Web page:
Social Security Issues for Self-Employed Registered Domestic Partners in Washington


, ,

The absence of federal marriage equality has a powerful impact on your social security. I briefly touched on this in a previous post, Washington to Legalize Same-Sex Marriage?. What I discussed there was in the context of survivor benefits which is unfortunately only one of the social security issues that “unmarried” couples face.

Let’s start with how you accumulate the benefits in the first place.  When you are an employee, your employer withholds social security taxes from your wages at the rate of 6.2%. Additionally, your employer makes a match of this withholding at their own expense. The amounts are reflected on your W2 and from here go toward your social security credits; in other words, this is where your social security benefits come from. These amounts, from wages, are not affected by the income-splitting rules for RDP taxpayers. Even though you will be combining and splitting your W2 wages for income tax purposes, the social security credits are still calculated from your employment records.

This is not the same for self-employed people. When you are self-employed, you report and pay your own social security tax, and since you employ yourself, you also have to pay the match. This means you are paying taxes on your earnings at 12.4% instead of 6.2%, a part of what is collectively known as self-employment tax. The tax is calculated on your return as a percentage of your net self-employment income (net profit). On a married filing joint return, self-employment income is linked to a social security number so that only the earner is credited for the social security. When spouses file separately in community property states, even though the self-employment income is split, the self-employment tax is only imposed upon the earner or owner of the business.

The same is not true for RDPs. The special rule allowing the self-employment income earner to receive full credit for the social security, so as to be comparable to how it works with wages, only applies to spouses.  Again, because of semantics, these protections do not extend to RDPs. Many tax preparers, including me, feel that the IRS’s position on this issue is incorrect.

There are consequences to this treatment of self-employment tax. Firstly, if both partners are working, it means that one partner is getting 100% credit for the social security attributable to their own wages and 50% of the social security attributable to their partner’s self-employment income. The self-employed partner is only getting 50% of their self-employment credits and 0% of their partner’s wage credits.  For many, this is a problem, but for some it could be a benefit.

If one partner is self-employed and the other is not working at all, this treatment allows the non-working partner to accumulate social security credits. This can be extremely important for some since, unlike spouses, a surviving partner is not eligible to receive the deceased partner’s unused benefits. It basically provides a loophole to funnel social security benefits to a non-working partner.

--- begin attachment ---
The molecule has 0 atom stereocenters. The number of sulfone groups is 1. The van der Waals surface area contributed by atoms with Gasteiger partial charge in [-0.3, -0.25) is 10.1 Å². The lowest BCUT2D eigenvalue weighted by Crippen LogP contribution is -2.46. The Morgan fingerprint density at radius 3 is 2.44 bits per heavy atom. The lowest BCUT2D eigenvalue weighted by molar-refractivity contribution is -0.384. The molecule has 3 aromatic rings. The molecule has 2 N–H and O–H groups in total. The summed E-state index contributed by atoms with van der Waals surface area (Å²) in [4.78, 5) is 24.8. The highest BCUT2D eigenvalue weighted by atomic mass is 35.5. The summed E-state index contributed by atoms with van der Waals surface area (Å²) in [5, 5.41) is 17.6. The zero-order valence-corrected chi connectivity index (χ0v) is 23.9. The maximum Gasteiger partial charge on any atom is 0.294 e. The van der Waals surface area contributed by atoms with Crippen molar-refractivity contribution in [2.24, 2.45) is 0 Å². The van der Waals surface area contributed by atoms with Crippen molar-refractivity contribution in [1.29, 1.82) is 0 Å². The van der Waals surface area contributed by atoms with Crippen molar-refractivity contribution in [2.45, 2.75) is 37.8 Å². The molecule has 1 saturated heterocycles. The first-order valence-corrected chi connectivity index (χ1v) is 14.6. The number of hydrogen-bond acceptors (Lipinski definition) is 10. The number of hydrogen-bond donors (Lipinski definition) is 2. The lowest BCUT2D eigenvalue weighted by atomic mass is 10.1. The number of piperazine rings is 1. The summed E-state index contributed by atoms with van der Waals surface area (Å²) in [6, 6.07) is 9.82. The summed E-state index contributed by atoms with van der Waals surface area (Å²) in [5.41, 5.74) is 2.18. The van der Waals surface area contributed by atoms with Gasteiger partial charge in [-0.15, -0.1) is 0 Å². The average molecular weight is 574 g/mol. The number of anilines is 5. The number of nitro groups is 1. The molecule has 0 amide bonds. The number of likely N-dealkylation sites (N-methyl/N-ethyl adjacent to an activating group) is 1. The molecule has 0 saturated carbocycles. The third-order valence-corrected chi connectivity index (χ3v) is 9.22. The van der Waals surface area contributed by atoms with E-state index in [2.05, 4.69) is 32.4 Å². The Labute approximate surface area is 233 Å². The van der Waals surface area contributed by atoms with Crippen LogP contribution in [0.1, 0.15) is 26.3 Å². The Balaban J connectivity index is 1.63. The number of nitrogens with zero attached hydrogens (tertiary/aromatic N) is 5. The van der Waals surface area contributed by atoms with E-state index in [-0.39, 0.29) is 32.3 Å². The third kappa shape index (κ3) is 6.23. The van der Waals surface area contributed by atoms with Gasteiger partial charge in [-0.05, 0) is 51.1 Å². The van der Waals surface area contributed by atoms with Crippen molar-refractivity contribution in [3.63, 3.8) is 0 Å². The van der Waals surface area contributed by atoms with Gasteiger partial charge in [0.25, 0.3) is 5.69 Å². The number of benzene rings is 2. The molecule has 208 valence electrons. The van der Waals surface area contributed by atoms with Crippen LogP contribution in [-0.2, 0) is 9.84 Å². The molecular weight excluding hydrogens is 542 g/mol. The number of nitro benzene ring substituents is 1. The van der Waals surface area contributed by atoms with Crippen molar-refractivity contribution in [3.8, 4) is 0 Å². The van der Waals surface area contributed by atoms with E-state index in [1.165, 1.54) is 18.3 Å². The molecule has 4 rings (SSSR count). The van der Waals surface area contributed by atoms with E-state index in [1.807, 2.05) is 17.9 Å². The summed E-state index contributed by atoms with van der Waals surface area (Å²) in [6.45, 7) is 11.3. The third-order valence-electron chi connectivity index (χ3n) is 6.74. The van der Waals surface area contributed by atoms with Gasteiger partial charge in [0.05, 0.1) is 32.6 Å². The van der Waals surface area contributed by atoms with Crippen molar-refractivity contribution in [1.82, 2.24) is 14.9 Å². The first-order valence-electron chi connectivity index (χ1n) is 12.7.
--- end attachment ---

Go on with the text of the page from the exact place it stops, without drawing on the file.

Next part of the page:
To me though, this potential benefit does not outweigh the potential drawbacks. As is the case with many problems arising from unequal federal rights, there is an issue of double taxation. Let me explain.  There is a wage base for social security tax. This means that once you exceed a certain wage level, the earnings above that level are no longer subject to social security tax. In 2012, that base is $110,100 and it applies to both wages and self-employment income. So, if a single or married person makes $150,000, only the first $110,100 is subject to the social security tax. What if you are an RDP in a community property state with $150,000 in self-employment income? The full $150,000 is taxable.   

An example: One partner has $200,000 in self-employment income. The rules require this to be split so that each partner reports, and is taxed on, $100,000. Both partner’s shares are now, in their entirety, subject to social security tax since the reportable amounts are both beneath the wage base. This means that social security tax is imposed on the whole $200,000 resulting in $11,148 more tax than a married or single person would have to pay. 

While it’s true that most RDP taxpayers are not bringing home over $110,100 in self-employment income, I find it extremely alarming that this sort of disparity in taxation is built into our current tax system. Of course, there are ways to get around this taxation issue. However, to do so would require consulting a financial or legal professional; just another example of the unnecessary burden the income splitting rules put on RDP taxpayers.

Washington to Legalize Same-Sex Marriage?

The State of Washington may be on its way to becoming the seventh state, in addition to Washington D.C, to legalize same-sex marriage.  In 2007 Washington legalized domestic partnerships, then, in 2009 it expanded the rights of registered domestic partners to include “everything but marriage” as the passing bill became known.  Now, in 2012, Governor Christine Gregoire has announced her support for legal same-sex marriage in Washington State.